The right to free speech (if you live in a country that allows you that) means the government won’t put you in jail for what you’re saying. It doesn’t protect you from other people telling you to shut the fuck up.
PARDON ME WHILE I FORWARD THIS MESSAGE TO EVERYONE EVER.
”She stands out on the red carpet because she does not smile broadly or pose; she usually looks slightly uncomfortable. Of her red-carpet experience,Stewart said:
People say that I’m miserable all the time. It’s not that I’m miserable, it’s just that somebody’s yelling at me…I literally, sometimes, have to keep myself from crying…It’s a physical reaction to the energy that’s thrown at you.”
“Stewart is often a target of a specific kind of body policing: the “smile, baby” requirement. When she appears on the red carpet and does not assure us with her teeth that she is simply thrilled to be reduced to a presence, a dress, a posture, she is often the target of harassment for her expression. There is an expectation of women in general and famous woman in particular to always assure the onlooker that they are happy to be looked upon through smiling, and Stewart rejects this.”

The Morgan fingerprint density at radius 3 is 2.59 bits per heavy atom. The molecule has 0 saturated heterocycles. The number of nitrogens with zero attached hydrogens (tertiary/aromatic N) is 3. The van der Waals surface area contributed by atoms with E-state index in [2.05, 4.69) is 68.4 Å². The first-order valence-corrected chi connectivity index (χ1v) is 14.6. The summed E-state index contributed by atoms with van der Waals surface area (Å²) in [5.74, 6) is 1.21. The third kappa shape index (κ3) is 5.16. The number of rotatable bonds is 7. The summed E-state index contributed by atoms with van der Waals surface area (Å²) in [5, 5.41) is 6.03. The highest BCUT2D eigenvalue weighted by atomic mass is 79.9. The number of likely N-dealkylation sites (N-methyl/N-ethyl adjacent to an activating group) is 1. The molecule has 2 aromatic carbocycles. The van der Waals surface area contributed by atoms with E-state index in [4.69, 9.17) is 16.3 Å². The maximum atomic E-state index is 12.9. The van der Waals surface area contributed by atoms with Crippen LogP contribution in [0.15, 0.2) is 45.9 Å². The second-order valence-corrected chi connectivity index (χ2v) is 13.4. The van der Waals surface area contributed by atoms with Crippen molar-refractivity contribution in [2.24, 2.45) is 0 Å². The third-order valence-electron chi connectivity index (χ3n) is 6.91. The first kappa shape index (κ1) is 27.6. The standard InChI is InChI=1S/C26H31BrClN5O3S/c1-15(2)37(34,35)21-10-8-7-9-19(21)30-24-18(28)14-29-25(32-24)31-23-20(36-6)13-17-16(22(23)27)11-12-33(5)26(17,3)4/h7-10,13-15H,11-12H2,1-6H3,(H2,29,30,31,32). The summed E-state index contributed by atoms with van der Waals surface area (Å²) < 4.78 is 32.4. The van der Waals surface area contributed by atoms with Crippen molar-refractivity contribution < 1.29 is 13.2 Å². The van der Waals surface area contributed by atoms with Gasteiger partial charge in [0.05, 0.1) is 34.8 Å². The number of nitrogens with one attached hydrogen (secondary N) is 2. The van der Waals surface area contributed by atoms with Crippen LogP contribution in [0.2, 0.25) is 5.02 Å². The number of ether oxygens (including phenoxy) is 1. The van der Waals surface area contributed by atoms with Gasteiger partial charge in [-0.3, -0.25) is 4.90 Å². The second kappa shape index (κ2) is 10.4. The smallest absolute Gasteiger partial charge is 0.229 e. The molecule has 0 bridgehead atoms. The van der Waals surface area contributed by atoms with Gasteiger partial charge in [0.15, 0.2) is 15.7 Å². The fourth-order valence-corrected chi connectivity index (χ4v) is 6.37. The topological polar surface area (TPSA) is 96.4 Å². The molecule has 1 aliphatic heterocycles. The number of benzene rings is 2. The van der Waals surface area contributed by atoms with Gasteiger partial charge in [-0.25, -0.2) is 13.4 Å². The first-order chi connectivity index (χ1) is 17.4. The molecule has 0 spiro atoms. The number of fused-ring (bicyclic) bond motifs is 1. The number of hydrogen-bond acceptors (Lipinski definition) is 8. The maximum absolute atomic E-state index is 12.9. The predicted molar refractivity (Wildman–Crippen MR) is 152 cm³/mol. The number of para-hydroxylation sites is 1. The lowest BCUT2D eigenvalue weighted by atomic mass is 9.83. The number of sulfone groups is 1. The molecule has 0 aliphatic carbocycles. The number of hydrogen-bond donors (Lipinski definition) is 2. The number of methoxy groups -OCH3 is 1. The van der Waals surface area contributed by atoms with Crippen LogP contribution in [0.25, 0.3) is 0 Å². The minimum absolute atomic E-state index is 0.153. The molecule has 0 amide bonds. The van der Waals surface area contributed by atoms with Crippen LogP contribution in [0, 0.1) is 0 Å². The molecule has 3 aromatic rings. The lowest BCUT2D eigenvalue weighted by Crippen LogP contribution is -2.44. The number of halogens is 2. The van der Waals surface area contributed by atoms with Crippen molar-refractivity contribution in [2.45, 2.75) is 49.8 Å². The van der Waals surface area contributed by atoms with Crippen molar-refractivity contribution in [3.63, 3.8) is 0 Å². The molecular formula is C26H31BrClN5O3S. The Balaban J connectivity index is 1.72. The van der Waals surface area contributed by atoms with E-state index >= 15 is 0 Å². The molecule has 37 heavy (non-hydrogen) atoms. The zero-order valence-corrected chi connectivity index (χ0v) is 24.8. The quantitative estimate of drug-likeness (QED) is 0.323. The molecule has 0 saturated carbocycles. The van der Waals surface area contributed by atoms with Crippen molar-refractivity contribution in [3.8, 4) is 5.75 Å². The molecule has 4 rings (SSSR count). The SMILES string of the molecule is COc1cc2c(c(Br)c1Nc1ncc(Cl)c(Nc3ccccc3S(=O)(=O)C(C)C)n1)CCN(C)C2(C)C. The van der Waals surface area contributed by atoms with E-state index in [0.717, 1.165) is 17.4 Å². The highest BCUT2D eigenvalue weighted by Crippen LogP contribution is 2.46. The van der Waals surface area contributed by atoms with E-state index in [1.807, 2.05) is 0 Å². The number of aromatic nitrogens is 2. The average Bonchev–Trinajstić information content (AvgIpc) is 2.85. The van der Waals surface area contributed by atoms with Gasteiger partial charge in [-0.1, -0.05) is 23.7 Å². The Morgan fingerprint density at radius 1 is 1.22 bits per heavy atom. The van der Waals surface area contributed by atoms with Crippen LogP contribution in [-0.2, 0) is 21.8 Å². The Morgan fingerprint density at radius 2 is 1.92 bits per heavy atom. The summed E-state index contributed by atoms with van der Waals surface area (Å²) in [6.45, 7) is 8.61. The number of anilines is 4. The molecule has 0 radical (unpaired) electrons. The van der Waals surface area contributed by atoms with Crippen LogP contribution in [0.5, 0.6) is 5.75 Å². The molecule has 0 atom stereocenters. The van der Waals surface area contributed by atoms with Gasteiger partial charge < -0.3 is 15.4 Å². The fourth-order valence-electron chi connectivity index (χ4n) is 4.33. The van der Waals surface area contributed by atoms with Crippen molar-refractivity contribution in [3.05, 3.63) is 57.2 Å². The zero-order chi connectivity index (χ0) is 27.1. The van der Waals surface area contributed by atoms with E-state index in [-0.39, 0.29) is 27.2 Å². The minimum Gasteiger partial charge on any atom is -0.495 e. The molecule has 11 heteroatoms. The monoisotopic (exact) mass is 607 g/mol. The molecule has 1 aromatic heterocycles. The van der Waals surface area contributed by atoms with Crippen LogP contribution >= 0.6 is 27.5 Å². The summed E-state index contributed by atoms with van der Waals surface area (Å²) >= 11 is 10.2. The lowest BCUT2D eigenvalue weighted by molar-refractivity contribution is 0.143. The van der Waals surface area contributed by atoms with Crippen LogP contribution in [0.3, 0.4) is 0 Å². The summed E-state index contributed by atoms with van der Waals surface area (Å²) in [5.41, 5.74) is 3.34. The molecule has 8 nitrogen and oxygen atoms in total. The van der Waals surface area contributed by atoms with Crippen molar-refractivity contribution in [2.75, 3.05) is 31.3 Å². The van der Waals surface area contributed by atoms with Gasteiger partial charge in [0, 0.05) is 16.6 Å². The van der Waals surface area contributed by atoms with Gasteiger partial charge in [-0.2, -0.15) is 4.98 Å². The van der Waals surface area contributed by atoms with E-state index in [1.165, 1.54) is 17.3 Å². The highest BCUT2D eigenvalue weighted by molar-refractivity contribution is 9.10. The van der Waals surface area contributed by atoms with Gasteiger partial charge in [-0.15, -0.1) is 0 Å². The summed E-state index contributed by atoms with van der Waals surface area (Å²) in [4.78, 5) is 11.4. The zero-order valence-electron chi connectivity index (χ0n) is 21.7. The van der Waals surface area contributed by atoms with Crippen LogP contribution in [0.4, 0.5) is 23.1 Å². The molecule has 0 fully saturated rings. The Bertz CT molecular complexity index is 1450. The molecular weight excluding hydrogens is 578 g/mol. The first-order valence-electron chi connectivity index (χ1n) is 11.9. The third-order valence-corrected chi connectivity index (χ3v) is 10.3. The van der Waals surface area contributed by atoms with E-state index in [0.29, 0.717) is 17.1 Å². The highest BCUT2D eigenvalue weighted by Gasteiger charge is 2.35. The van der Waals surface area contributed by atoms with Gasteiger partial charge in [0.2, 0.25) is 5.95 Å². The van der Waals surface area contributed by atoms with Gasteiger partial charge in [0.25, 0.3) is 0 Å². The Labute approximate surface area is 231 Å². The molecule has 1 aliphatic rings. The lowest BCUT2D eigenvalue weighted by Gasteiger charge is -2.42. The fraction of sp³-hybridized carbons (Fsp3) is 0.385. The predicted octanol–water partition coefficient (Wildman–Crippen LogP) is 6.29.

“Women are expected to be nice and sweet, to make other people feel comfortable. A woman who says ‘hey, I think there’s a problem here’ is being ‘negative.’ A woman who doesn’t smile while she’s being harassed is ‘humourless.’ A woman who prefers to stay focused on tasks is a ‘cold bitch.’ Significant gendering is involved here; women have an obligation to look and act a certain way and when they don’t, they need to be hassled until they do.”
It probably says something unpleasant about me to admit that I did not expect that kind of insight out of Kristen Stewart. But, if nothing else, I try to admit when I’m wrong.
You tell ‘em, girl. And you smile when you damn well want to smile.
1. There are many, many wonderful women on YouTube who have broad and growing audiences. Here is a long but still incomplete list. (I’d add Grace Helbig, Hannah Hart, Natalie Tran, and Mamrie Hart, but there are lots.)
2. When women start to build an audience on YouTube, they are far, far more likely than men to be subjected to threats, harassment intimidation, and abuse. This has driven many women content creators whose work I love—especially LGBT women and/or women of color—away from YouTube. As a successful female YouTube partner said to me today, “Every time someone tweets a video of mine, I’m simultaneously grateful and really anxious, because I’m afraid of threats.” That’s a barrier to growing your audience, and it’s one created entirely by patriarchy.
3. Claims that the Top 500 Most Viewed YouTubers are >90% male simply because guys work harder at YouTube or make better videos are just blatantly ridiculous. Like, that’s just not a well reasoned conclusion.